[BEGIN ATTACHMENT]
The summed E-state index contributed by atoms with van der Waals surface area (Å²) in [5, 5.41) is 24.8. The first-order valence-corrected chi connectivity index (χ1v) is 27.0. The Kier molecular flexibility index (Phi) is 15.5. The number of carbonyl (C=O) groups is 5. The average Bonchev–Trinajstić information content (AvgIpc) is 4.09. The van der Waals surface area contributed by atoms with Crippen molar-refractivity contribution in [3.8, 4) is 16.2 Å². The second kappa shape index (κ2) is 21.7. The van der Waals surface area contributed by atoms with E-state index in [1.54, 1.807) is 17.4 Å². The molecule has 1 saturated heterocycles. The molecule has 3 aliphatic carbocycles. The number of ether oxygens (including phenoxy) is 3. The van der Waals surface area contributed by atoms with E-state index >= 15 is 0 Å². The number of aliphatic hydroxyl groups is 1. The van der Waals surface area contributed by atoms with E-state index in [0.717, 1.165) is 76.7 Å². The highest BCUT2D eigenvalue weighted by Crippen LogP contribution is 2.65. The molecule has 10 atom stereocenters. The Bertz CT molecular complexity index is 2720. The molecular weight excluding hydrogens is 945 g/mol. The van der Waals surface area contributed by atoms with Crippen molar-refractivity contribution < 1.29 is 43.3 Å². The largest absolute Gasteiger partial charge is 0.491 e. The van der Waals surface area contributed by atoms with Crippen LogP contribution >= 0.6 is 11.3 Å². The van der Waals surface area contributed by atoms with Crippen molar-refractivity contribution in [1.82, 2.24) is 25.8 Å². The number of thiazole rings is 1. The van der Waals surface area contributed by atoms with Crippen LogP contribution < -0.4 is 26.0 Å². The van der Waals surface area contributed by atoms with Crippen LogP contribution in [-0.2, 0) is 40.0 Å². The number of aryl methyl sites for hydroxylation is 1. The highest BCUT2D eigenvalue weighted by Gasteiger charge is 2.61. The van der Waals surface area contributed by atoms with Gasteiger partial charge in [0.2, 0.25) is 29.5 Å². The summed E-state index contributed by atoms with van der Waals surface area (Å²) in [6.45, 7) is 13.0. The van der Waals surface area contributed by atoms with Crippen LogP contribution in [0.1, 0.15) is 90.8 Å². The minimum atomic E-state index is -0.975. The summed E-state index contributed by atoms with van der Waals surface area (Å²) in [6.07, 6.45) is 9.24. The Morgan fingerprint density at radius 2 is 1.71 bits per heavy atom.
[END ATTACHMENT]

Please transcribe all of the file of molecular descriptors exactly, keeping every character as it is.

The summed E-state index contributed by atoms with van der Waals surface area (Å²) in [5, 5.41) is 24.8. The first-order valence-corrected chi connectivity index (χ1v) is 27.0. The Kier molecular flexibility index (Phi) is 15.5. The number of carbonyl (C=O) groups is 5. The average Bonchev–Trinajstić information content (AvgIpc) is 4.09. The van der Waals surface area contributed by atoms with Crippen molar-refractivity contribution in [3.8, 4) is 16.2 Å². The second kappa shape index (κ2) is 21.7. The van der Waals surface area contributed by atoms with E-state index in [1.54, 1.807) is 17.4 Å². The molecule has 1 saturated heterocycles. The molecule has 3 aliphatic carbocycles. The number of ether oxygens (including phenoxy) is 3. The van der Waals surface area contributed by atoms with E-state index >= 15 is 0 Å². The number of aliphatic hydroxyl groups is 1. The van der Waals surface area contributed by atoms with E-state index in [0.717, 1.165) is 76.7 Å². The highest BCUT2D eigenvalue weighted by Crippen LogP contribution is 2.65. The molecule has 10 atom stereocenters. The Bertz CT molecular complexity index is 2720. The molecular weight excluding hydrogens is 945 g/mol. The van der Waals surface area contributed by atoms with Crippen molar-refractivity contribution < 1.29 is 43.3 Å². The largest absolute Gasteiger partial charge is 0.491 e. The van der Waals surface area contributed by atoms with Crippen LogP contribution >= 0.6 is 11.3 Å². The van der Waals surface area contributed by atoms with Crippen molar-refractivity contribution in [1.82, 2.24) is 25.8 Å². The number of thiazole rings is 1. The van der Waals surface area contributed by atoms with Crippen LogP contribution < -0.4 is 26.0 Å². The van der Waals surface area contributed by atoms with Crippen LogP contribution in [-0.2, 0) is 40.0 Å². The number of aryl methyl sites for hydroxylation is 1. The highest BCUT2D eigenvalue weighted by Gasteiger charge is 2.61. The van der Waals surface area contributed by atoms with Gasteiger partial charge in [0.2, 0.25) is 29.5 Å². The summed E-state index contributed by atoms with van der Waals surface area (Å²) in [6.45, 7) is 13.0. The van der Waals surface area contributed by atoms with Crippen LogP contribution in [0.1, 0.15) is 90.8 Å². The minimum atomic E-state index is -0.975. The summed E-state index contributed by atoms with van der Waals surface area (Å²) in [6.07, 6.45) is 9.24. The Morgan fingerprint density at radius 2 is 1.71 bits per heavy atom.